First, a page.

In our DVD/Blu-ray pick of the week,"Our Idiot Brother," Paul Rudd's second film directed by his good friend Jesse Peretz (they collaborated on the 2001 comedy "The Chateau"), Rudd plays the nicest guy since Forrest Gump opened up his box of chocolates.
Ned is a dim if well-meaning idealist who gets into some trouble when he sells pot to a cop. Once back in society, the ever-positive Ned is forced to shack up with his three sisters (Elizabeth Banks, Zooey Deschanel and Emily Mortimer), who each have their own baggage and don't respond well to Ned's sunny disposition.
Rudd, who next appears opposite Jennifer Aniston in "Wanderlust" (Feb. 24), caught up with Indiewire to discuss how Ned's positive vibes rubbed off on him, his love of Crocs and how long it took to grow out the impressive beard he sports in the movie. (This interview was originally published during the film's theatrical run.)
You’ve played a fair share of likable, affable guys. This one takes the cake in many ways. What was the experience of playing a guy with such a sunny disposition?
I loved it. You know, I’m not really a method actor or anything. That’s not the way I tend to operate.
It is true, that if I work on something, the experience of being the character everything does start to permeate into your everyday life. As a result, I was very happy during the shooting of the movie. It’s not often that you get to play somebody that has absolutely no cynicism, or is not judgmental in any way. And on top of it all I got to wear short shorts and Crocs.
Having no cynicism in our day and age seems like an impossible notion to most. How did you wrap your head around Ned's outlook on life?
I think that everybody has facets of this. There are times when I feel I’m not cynical… Feeling a little bit more like when you were a little kid or something. When I took Ned on, I thought, "All right, I’m going to explore that part of my personality and you know, ignore the rest."
That’s the total drum that he’s drumming. This is a choice that he’s made and it’s a conscious decision. It’s isn’t like, oh, he’s just like this. I don’t think he’s an idiot. It’s very clear that he made this decision to give the benefit of the doubt to everybody.
The results from doing that… They don’t work out all the time. It’s an ethic. It’s a principle. It’s a way of living. By kind of saying that, it makes the character enlightened. It makes him noble. It makes him multidimensional. Being an idealist, I think that everybody tries to do that as much as we can. We just do it in a world not really built for it.
“Our Idiot Brother" isn't just a broad family comedy, it has a lot of heart. How was adding that dramatic edge to the framework of a pretty mainstream comedy?
Whenever I’m working on things I don’t try to differentiate between those things. Unless it’s like "Anchorman," which is a cartoon. I don’t find the characters I’ve played funny. The characters are actually taking their situations very seriously. So it doesn’t seem that different.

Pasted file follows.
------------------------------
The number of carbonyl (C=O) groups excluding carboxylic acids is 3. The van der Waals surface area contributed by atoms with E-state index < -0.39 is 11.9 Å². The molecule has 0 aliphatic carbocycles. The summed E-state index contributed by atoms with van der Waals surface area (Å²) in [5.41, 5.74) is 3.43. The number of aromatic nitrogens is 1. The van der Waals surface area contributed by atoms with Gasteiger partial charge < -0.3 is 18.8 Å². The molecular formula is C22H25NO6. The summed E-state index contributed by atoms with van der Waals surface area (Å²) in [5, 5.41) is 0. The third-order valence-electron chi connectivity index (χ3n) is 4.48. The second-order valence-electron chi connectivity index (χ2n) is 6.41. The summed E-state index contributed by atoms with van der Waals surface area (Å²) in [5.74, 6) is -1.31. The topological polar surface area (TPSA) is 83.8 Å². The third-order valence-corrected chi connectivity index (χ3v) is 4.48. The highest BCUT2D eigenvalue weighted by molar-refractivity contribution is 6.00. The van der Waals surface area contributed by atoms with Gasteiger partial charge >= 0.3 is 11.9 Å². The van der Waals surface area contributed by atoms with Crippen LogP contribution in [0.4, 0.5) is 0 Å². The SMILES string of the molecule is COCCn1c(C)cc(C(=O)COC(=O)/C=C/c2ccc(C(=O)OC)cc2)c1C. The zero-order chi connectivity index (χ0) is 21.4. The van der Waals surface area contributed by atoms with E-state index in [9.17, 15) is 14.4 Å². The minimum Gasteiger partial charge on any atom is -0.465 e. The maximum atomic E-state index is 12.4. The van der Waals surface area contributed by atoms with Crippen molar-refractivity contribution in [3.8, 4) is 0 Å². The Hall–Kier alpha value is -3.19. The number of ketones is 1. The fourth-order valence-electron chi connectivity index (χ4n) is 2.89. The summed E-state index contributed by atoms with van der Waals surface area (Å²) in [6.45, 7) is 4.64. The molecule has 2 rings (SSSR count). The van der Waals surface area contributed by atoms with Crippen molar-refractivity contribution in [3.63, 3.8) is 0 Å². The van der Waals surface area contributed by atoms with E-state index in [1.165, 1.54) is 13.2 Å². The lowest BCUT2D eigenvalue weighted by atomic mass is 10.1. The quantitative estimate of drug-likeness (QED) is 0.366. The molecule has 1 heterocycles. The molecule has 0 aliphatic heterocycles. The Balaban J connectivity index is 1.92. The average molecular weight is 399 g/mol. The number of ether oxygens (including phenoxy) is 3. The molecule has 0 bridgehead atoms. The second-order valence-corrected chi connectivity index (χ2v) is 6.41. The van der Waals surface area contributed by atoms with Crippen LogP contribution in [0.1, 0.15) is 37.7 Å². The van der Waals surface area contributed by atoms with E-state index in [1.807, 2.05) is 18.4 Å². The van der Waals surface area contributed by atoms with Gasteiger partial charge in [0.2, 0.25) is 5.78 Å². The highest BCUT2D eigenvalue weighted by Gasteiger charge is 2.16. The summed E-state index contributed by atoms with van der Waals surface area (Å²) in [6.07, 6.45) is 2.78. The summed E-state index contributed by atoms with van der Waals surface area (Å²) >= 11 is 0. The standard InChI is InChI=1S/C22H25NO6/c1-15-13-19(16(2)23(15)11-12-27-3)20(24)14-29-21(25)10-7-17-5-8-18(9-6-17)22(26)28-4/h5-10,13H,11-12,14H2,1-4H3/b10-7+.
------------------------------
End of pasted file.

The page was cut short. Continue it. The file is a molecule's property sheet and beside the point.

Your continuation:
But I knew that this was tiptoeing that line. I tend to like that kind of thing the most. I knew it wasn’t a broad comedy. It's also the kind of thing that Jesse and I like. We’ve worked for the past 10 years trying to get movies made together. We made a movie called “Le Chateau” that had a little bit of that too. You know, it’s like life. It’s funny and it’s dramatic and it’s real. And it’s engaging because you’re relating to the characters and what their struggles are.
It was great. I love attempting to play real people. I like to try and have dramatic moments as well as comedic moments and my favorite thing is when those two lines are blurred.
What did you learn about yourself in taking on this character?
Whenever I’m playing a part in something, you’re living as the character. That line can get fuzzy and you start to behave in weird ways… Like my intonations will change. With this, because the character had no cynicism and was unburdened by certain things, I found myself to be very happy during the shooting of it. I mean I loved playing the part, but I really liked the experience of making the movie.
I thought when we were starting, "It’s 120 degrees here in New York City and I can’t wait to see when it’s done because it’s so hot with the beard." But then when we finished, I didn’t shave right away and I wore some of the shirts from the movie. I think living in that skin for a while, as a cornball as that sounds, was kind of nice and I didn’t want it to go away.
About that impressive beard you sport in the film. How long did it take you to grow it out?
Well, I kept it for about two weeks after we wrapped. I don’t really know exactly how long it took to grow. Probably a couple of months. I had to maintain it during shooting, otherwise it would have gotten really big. But yeah, I can grow a big, sizable beard quickly. But then it gets to the point where it starts looking less civil war and more “Fiddler on the Roof.”